This week I have invited Grandpa and Micheline to contribute to my blog with a review of their holiday in China. It sounds to me that they were a bit surprised about many aspects of life here, starting with our house! Well thank you for coming all the way to visit us and for sharing your thoughts on my blog.
Visit to China – a Retrospective
Following the precedent set by Suzie, and at Thomas’s request, we are giving our own impressions of our visit to China.
We were amazed by:
- The Terracotta Army. Yes, we had seen the pictures and it was a long and expensive trip for the five of us, but it was definitely worth it. Not only to see the sheer extent of the warriors, horses, chariots and assorted animals, but to learn that there are still several pits not yet excavated with some known to contain 5,000 figures.
- The Great Wall. The section we visited was in a very scenic range of hills. We only managed to walk between six towers/forts, but , nevertheless, formed a good impression of the monumental effort it must have taken to build it.
- The size of Tiananmen Square, which will hold a million people, and the extent of the Forbidden City.
- Being in Beijing’s Summer Palace with over 100,000 Chinese tourists. Our holiday coincided with a national holiday and we have never seen so many people sightseeing. En masse the Chinese make an incredibly loud noise and do not believe in queuing. The contrast between the Japanese [quiet, orderly and restrained] and the Chinese [noisy, pushing and shoving] is notable. The range of different faces and races of Chinese was a surprise.
- The airports and stations. They were all enormous and looked as if they had only just been built. They put Heathrow’s Terminal 5 to shame.
- The urban sprawl around Xi’an, Beijing and Shanghai. Where was the countryside?
- The amount of construction recently completed and taking place. There were cranes everywhere. We went to the top of what was until recently the tallest building in the world to look out from 100 floors up at a forest of skyscrapers that had been built in the last 15 years.
- The decay and dilapidation of the fine colonial houses in Shanghai, particularly Mrs Daisy Qwok’s house where she lived with 25 servants. It is now occupied by 25 families, some living in a single room.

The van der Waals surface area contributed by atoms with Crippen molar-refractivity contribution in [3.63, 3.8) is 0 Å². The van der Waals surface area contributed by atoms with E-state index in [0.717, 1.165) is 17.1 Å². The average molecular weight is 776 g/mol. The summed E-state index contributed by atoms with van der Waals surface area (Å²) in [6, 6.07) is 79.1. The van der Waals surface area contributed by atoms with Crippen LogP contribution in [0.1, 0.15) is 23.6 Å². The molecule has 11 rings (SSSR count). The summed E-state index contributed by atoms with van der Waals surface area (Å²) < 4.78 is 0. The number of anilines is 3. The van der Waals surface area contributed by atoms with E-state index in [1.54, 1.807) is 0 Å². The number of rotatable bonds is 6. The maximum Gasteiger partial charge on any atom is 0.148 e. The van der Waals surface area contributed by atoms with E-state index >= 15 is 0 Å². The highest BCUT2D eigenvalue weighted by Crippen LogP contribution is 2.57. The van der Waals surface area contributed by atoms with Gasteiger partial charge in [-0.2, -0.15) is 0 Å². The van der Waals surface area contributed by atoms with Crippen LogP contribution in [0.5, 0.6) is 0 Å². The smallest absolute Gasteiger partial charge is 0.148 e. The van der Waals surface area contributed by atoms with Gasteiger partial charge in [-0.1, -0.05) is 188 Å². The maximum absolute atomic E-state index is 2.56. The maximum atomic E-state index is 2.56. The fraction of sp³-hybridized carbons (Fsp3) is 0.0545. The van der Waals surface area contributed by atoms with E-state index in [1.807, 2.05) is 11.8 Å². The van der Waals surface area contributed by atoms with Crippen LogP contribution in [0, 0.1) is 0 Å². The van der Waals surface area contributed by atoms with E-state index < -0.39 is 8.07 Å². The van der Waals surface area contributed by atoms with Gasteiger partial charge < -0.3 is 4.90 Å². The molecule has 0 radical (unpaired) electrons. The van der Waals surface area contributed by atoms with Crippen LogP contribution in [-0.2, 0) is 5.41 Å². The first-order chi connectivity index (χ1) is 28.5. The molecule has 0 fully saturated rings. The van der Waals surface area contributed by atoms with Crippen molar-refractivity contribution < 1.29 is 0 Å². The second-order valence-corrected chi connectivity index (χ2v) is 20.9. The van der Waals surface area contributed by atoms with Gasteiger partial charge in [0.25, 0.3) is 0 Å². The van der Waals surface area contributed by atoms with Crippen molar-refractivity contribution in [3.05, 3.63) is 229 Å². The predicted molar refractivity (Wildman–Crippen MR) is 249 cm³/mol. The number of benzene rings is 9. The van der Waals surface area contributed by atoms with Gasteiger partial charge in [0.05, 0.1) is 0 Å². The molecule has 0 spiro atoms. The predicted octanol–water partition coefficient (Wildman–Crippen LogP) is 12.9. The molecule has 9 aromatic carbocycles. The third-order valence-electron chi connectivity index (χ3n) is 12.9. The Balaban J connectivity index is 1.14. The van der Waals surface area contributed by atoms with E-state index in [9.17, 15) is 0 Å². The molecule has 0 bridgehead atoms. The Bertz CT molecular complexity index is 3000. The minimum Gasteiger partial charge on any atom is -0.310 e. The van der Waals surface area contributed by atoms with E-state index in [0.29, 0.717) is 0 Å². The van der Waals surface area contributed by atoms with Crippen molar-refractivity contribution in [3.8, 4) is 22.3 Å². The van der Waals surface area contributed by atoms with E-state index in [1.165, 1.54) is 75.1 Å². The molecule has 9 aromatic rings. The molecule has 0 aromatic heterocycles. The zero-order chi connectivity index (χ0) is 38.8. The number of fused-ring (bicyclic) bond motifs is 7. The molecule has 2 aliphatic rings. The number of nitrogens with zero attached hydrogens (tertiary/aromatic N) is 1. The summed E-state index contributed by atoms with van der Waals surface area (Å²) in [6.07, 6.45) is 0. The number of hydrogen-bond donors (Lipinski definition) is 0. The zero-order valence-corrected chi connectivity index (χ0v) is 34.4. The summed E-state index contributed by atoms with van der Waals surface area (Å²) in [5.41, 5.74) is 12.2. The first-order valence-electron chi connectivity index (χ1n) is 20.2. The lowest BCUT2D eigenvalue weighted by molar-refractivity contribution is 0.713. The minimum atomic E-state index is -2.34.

- The volume of shipping we saw on a trip down the Huangpu river – hundreds of ships, barges and naval vessels.
- Shanghai Museum which kept us interested for a day and we still did not see everything.
- Our ‘last supper’ and seeing five Chinese waiters approaching our table singing ‘Happy Birthday, dear Grandpa’ with a birthday cake put together by Thomas.
- At Hangzhou at last seeing some impressive countryside and, of course, the amazing show on the lake.
- The lovely smell of Osmanthus trees.
- For Micheline, the very high quality clothes made for such low prices.
- Joining in with a group of Chinese ballroom dancers at 10.00 pm in a park in Xi’an.
The surprises were:
- The disparity between rich and poor. Also China is not a third world country any longer – at least in Shanghai and Beijing.
- The quantity of food that appeared in Chinese restaurants for our ‘light’ lunches.
- Prices in general. Apart from local Chinese restaurants, locally-made clothes and taxis, everything else seemed to be similar to UK prices.
- The chaotic traffic conditions despite massive road building, including ten-lane roads in Shanghai. There are too many cars and few small vehicles. It must be the biggest market for Audi, Mercedes and BMW. Taxis are driven by lunatics. It also seems to be essential to sound your horn every few yards.
- The level of pollution, especially in Beijing. Here we encountered two days of record pollution. This was in contrast with our first day when there was a clear blue sky which resulted in our guide saying ‘Oh, my god, you can see the mountains’.
- Experiencing being on the edge of a typhoon when Shanghai had the heaviest rainfall in 24 hours since 1961.
Lots of thanks go to:
- Elaine, Bromley and Thomas for their hospitality and attentiveness. Bromley’s detailed organisation of our trips was excellent. Everything went like clockwork. He could be a professional travel organiser. Thomas’ positiveness, cheerfulness, IT skills and entertainment delighted the old aged pensioners. Elaine was ever smiling, rarely stressed [like her dad!!!] and, like Thomas, always positive.
- Our guides in Xi’an and Beijing who were excellent.
- Elaine’s driver in Shanghai, the inscrutable Mr Huang, who never drove like a lunatic.